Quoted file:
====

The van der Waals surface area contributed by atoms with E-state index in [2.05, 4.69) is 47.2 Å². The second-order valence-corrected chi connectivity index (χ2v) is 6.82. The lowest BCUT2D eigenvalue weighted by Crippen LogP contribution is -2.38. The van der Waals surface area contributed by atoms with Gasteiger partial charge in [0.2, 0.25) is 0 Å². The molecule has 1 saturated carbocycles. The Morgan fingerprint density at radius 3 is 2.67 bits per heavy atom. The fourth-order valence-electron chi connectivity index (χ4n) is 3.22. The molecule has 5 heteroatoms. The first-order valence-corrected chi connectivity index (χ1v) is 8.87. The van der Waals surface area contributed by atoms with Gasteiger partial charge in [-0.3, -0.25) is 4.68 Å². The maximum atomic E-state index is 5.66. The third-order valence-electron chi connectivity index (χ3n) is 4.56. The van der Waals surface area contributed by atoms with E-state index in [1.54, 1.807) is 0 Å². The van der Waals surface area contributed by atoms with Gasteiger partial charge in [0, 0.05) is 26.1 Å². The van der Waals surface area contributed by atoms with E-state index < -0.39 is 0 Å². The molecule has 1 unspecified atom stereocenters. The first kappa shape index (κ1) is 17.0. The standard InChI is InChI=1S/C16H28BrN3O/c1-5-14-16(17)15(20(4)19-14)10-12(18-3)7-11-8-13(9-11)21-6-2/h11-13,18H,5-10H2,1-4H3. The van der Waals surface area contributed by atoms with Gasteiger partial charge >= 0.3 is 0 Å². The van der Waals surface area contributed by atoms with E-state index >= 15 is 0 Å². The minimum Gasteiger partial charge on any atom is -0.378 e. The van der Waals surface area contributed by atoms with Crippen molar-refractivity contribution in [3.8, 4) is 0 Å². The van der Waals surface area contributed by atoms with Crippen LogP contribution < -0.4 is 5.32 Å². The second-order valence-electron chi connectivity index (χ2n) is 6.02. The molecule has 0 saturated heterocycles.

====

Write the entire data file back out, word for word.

The van der Waals surface area contributed by atoms with E-state index in [2.05, 4.69) is 47.2 Å². The second-order valence-corrected chi connectivity index (χ2v) is 6.82. The lowest BCUT2D eigenvalue weighted by Crippen LogP contribution is -2.38. The van der Waals surface area contributed by atoms with Gasteiger partial charge in [0.2, 0.25) is 0 Å². The molecule has 1 saturated carbocycles. The Morgan fingerprint density at radius 3 is 2.67 bits per heavy atom. The fourth-order valence-electron chi connectivity index (χ4n) is 3.22. The molecule has 5 heteroatoms. The first-order valence-corrected chi connectivity index (χ1v) is 8.87. The van der Waals surface area contributed by atoms with Gasteiger partial charge in [-0.3, -0.25) is 4.68 Å². The maximum atomic E-state index is 5.66. The third-order valence-electron chi connectivity index (χ3n) is 4.56. The van der Waals surface area contributed by atoms with E-state index in [1.54, 1.807) is 0 Å². The van der Waals surface area contributed by atoms with Gasteiger partial charge in [0, 0.05) is 26.1 Å². The van der Waals surface area contributed by atoms with E-state index < -0.39 is 0 Å². The molecule has 1 unspecified atom stereocenters. The first kappa shape index (κ1) is 17.0. The standard InChI is InChI=1S/C16H28BrN3O/c1-5-14-16(17)15(20(4)19-14)10-12(18-3)7-11-8-13(9-11)21-6-2/h11-13,18H,5-10H2,1-4H3. The van der Waals surface area contributed by atoms with Gasteiger partial charge >= 0.3 is 0 Å². The van der Waals surface area contributed by atoms with E-state index >= 15 is 0 Å². The minimum Gasteiger partial charge on any atom is -0.378 e. The van der Waals surface area contributed by atoms with Crippen molar-refractivity contribution in [3.8, 4) is 0 Å². The van der Waals surface area contributed by atoms with Crippen LogP contribution < -0.4 is 5.32 Å². The second-order valence-electron chi connectivity index (χ2n) is 6.02. The molecule has 0 saturated heterocycles.